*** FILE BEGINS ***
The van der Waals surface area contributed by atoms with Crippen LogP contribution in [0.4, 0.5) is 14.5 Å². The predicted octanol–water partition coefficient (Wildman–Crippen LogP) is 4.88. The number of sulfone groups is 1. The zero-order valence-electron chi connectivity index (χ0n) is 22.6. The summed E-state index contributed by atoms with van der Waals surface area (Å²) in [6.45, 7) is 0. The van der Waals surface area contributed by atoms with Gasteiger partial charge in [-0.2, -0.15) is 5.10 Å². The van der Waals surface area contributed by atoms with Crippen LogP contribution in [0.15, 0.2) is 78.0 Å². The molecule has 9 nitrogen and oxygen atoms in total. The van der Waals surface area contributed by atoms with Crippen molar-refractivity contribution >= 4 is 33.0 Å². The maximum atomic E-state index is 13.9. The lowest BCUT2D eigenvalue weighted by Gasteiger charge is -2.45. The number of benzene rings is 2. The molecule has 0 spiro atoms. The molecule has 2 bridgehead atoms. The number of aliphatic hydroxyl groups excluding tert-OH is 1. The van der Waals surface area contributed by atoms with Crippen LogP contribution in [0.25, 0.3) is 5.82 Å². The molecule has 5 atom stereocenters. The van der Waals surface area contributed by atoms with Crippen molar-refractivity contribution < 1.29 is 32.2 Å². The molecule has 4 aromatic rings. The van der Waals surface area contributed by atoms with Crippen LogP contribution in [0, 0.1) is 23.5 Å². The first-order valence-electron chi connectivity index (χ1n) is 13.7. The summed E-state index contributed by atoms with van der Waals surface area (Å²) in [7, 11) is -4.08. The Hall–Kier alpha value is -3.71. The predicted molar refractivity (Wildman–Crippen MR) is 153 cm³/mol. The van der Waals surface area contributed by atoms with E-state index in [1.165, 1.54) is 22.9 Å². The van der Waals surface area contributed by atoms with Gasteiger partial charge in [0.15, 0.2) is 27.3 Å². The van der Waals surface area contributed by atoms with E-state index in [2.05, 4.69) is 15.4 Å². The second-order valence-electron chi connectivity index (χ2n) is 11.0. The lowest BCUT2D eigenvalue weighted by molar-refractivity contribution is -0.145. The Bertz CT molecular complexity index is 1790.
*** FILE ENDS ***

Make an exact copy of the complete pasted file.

The van der Waals surface area contributed by atoms with Crippen LogP contribution in [0.4, 0.5) is 14.5 Å². The predicted octanol–water partition coefficient (Wildman–Crippen LogP) is 4.88. The number of sulfone groups is 1. The zero-order valence-electron chi connectivity index (χ0n) is 22.6. The summed E-state index contributed by atoms with van der Waals surface area (Å²) in [6.45, 7) is 0. The van der Waals surface area contributed by atoms with Gasteiger partial charge in [-0.2, -0.15) is 5.10 Å². The van der Waals surface area contributed by atoms with Crippen LogP contribution in [0.15, 0.2) is 78.0 Å². The molecule has 9 nitrogen and oxygen atoms in total. The van der Waals surface area contributed by atoms with Crippen molar-refractivity contribution >= 4 is 33.0 Å². The maximum atomic E-state index is 13.9. The lowest BCUT2D eigenvalue weighted by Gasteiger charge is -2.45. The number of benzene rings is 2. The molecule has 0 spiro atoms. The molecule has 2 bridgehead atoms. The number of aliphatic hydroxyl groups excluding tert-OH is 1. The van der Waals surface area contributed by atoms with Crippen LogP contribution in [0.25, 0.3) is 5.82 Å². The molecule has 5 atom stereocenters. The van der Waals surface area contributed by atoms with Crippen molar-refractivity contribution < 1.29 is 32.2 Å². The molecule has 4 aromatic rings. The van der Waals surface area contributed by atoms with Crippen LogP contribution in [0, 0.1) is 23.5 Å². The first-order valence-electron chi connectivity index (χ1n) is 13.7. The summed E-state index contributed by atoms with van der Waals surface area (Å²) in [7, 11) is -4.08. The Hall–Kier alpha value is -3.71. The predicted molar refractivity (Wildman–Crippen MR) is 153 cm³/mol. The van der Waals surface area contributed by atoms with E-state index in [1.165, 1.54) is 22.9 Å². The van der Waals surface area contributed by atoms with Gasteiger partial charge in [0.15, 0.2) is 27.3 Å². The van der Waals surface area contributed by atoms with E-state index in [2.05, 4.69) is 15.4 Å². The second-order valence-electron chi connectivity index (χ2n) is 11.0. The lowest BCUT2D eigenvalue weighted by molar-refractivity contribution is -0.145. The Bertz CT molecular complexity index is 1790.